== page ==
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‫مايكرو نظري ‪ /‬ثالث اسنان كركوك‬
‫د‪ .‬زبيدة‬
‫‪2016/12/27‬‬
‫‪1‬‬
WHAT IS NORMAL MICROFLORA
is the aggregate of microorganism that reside on the surface and
in deep layers of skin, in the saliva and oral mucosa, in the
conjuctiva, and in the gastrointestinal tracts.’
Normal Flora absent in Sterile tissues
In a healthy human, the internal tissues such as:
• blood
• brain
• muscle
• cerbrospinal fluid (csf.)
are normally free of microorganism
oral microflora
The microflora existing in the oral cavity is called as oral
microflora.
2
NORMAL FLORA ARE MUTUALISTIC
Both host and bacteria are thought to derive benefit from
each other, and the associations are, for the most part,
mutualistic.
The normal flora derive from their host a steady supply of
nutrients, a stable environment, and protection and
transport.
The host obtains from the normal flora certain nutritional
and digestive benefits, stimulation of the development and
activity of immune system, and protection against
colonization and infection by pathogenic microbes
3
The normal flora protect us from disease by •
4
5
THE ORAL MICROFLORA IN
HEALTH
AND DISEAS
• The mouth is similar to other sites in the
body in having a natural microflora with a
characteristic composition and existing, for
the most part, in a harmonious relationship
with the host
6
7
The Composition of Normal flora
The makeup of the normal flora influenced
genetics
age
sex
stress
nutrition
and diet of the individual.
8
his relationship can break down in the mouth and
disease can occur. This is usually associated with:
1- major changes to the biology of the mouth from
exogenous sources (examples include: antibiotic
treatment or the frequent intake of fermentable
carbohydrates in the diet) or from endogenous
changes such as alterations in the integrity of
the host defences following drug therapy, which
perturb the natural stability of the microflora
9
Bacteria with the potential to cause disease in this
way are termed ‘opportunistic pathogens’
disease in the mouth caused by imbalances in the
composition of their resident oral microflora.
The commonest clinical manifestations of such
imbalances are dental caries and periodontal
diseases
10
Dental caries:- is the dissolution of enamel or root
surfaces (demineralization) by acid produced
primarily from the metabolism of fermentable
carbohydrates in the diet by bacteria colonizing the
tooth surface (dental plaque).
Dental plaque is also associated with the etiology of
periodontal diseases in which the host mounts an
inappropriate inflammatory response to an increased
microbial load (due to plaque accumulation) around
the gingivae, resulting in damage to the supporting
tissues of the teeth
11
MICROBIAL ECOLOGY
Most diseases of the mouth have a polymicrobial
(multiple species) etiology.
The ability of consortia of bacteria to cause disease
depends on the outcome of various interactions
both among the microbes themselves, and between
these microorganisms and the host
12
The composition and metabolism of bacteria at a site
will be influenced by the
1- flow rate and properties of saliva
2- the life-style of an individual (in particular, the
presence of a tobacco habit, the nature of the diet,
and exposure to medication)
3- the integrity of the host defences.
4- Oral microflora
13
The inter-relationships that influence the microbial ecology of
the mouth in health and disease. The predominant
microorganisms
in the mouth might alter due to changes in saliva flow, life-style
(e.g. tobacco habit, diet) or to changes in the integrity of the
host14 defences. These changes may predispose sites to diseas
THE MOUTH AS A MICROBIAL
HABITAT)Sites and factors)
1-Mucosal surfaces
The mouth is similar to other ecosystems in the
digestive tract in having mucosal surfaces for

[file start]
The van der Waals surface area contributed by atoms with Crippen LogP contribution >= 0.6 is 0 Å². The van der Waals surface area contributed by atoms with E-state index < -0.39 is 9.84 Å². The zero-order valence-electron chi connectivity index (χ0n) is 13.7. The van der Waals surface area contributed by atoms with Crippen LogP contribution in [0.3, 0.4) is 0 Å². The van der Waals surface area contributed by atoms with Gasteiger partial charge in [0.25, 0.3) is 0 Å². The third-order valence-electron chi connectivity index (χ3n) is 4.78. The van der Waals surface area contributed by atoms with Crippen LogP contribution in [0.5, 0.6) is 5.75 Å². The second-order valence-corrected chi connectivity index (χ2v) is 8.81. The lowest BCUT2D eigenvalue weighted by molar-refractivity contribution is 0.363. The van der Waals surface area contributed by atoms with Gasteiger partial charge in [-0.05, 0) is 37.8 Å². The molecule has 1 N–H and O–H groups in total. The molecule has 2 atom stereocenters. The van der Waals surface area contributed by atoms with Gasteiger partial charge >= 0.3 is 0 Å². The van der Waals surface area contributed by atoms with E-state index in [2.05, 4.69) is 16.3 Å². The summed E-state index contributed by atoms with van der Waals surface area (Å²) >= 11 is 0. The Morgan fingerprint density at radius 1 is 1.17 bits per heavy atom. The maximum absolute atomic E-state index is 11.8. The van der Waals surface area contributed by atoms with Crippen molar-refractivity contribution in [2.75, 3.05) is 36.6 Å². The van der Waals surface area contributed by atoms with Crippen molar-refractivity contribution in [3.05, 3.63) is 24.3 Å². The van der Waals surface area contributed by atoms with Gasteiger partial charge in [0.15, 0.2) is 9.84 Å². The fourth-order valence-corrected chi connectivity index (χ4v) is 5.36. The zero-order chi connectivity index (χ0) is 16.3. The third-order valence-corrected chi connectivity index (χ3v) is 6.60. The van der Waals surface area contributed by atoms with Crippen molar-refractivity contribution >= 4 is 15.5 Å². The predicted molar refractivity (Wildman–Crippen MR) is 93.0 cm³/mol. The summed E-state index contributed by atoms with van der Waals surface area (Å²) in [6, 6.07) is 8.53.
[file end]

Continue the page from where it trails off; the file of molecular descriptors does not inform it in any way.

microbial colonization. The microbial load is relatively
low on such surfaces due to desquamation.
The papillary structure of the dorsum of the tongue
provides refuge for many microorganisms which
would otherwise be removed by mastication and the
flow of saliva.
15
16
• The tongue can also have a low redox potential.
which enable obligately anaerobic bacteria to
grow.
• The tongue can act as a reservoir for some of
the Gram negative anaerobes that are implicated
in the etiology of periodontal diseases , which
may influence the intra-oral distribution of some
microorganism, which will in turn influence the
composition of the resident microbial community
at a site.
17
2- Teeth
Teeth (and dentures) allow the accumulation of large
masses of microorganism and their extracellular
products, termed dental plaque.
Plaque is an example of a biofilm, also associated
with dental caries and periodontal disease.
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19
Teeth do not provide a uniform habitat but possess
several distinct surfaces due to the physical nature of
the particular surface and the resulting different
biological properties of the area.
e.g. The stagnant areas between adjacent teeth
( approximal) and in the gingival crevice afford most
protection to colonizing microorganisms from the
adverse conditions in the mouth. Both sites are also
anaerobic and, in addition, the gingival crevice region
is bathed in the nutritionally-rich gingival crevicular
fluid GCF
20
Smooth surfaces of teeth are more exposed to the
environment and can only be colonized by a limited
number of bacterial species adapted to such
extreme conditions.
The properties of a smooth surface will differ
according to whether it faces the cheek (buccal
surface) or the inside (lingual surface) of the mouth
21
Pits and fissures of the biting (occlusal) surfaces of
the teeth also offer protection from oral removal
forces such as saliva flow, and can contain impacted
food debris. Such protected areas are associated
with the largest microbial communities and, in
general, the most disease.
22
Saliva
Saliva plays a major role in maintaining the integrity
of teeth by clearing food and by buffering the
potentially damaging acids produced by dental
plaque following the metabolism of dietary
carbohydrates. Bicarbonate is the major buffering
system in saliva, but phosphates, peptides and
proteins are also involved.
The mean pH of saliva is between pH 6.75 and 7.25,
the pH and buffering capacity will vary with the flow
rate. The slowest flow of saliva occurring during
sleep
23
Temperature
temperature of mouth (35–36°C) which provides
stable conditions suitable for the growth of a wide
range of microorganisms., with active disease
(inflammation) have a higher temperature(up to 39°C)
compared with healthy sites.
Even such relatively small rises in temperature can
significantly alter bacterial gene expression in
periodontal pathogens, such as Porphyromonas
gingivalis.
24
Oxygen tension :
 The oxygen concentrations at different locations in the oral
cavity vary widely.
 As may be expected, the dorsum of the tongue and the buccal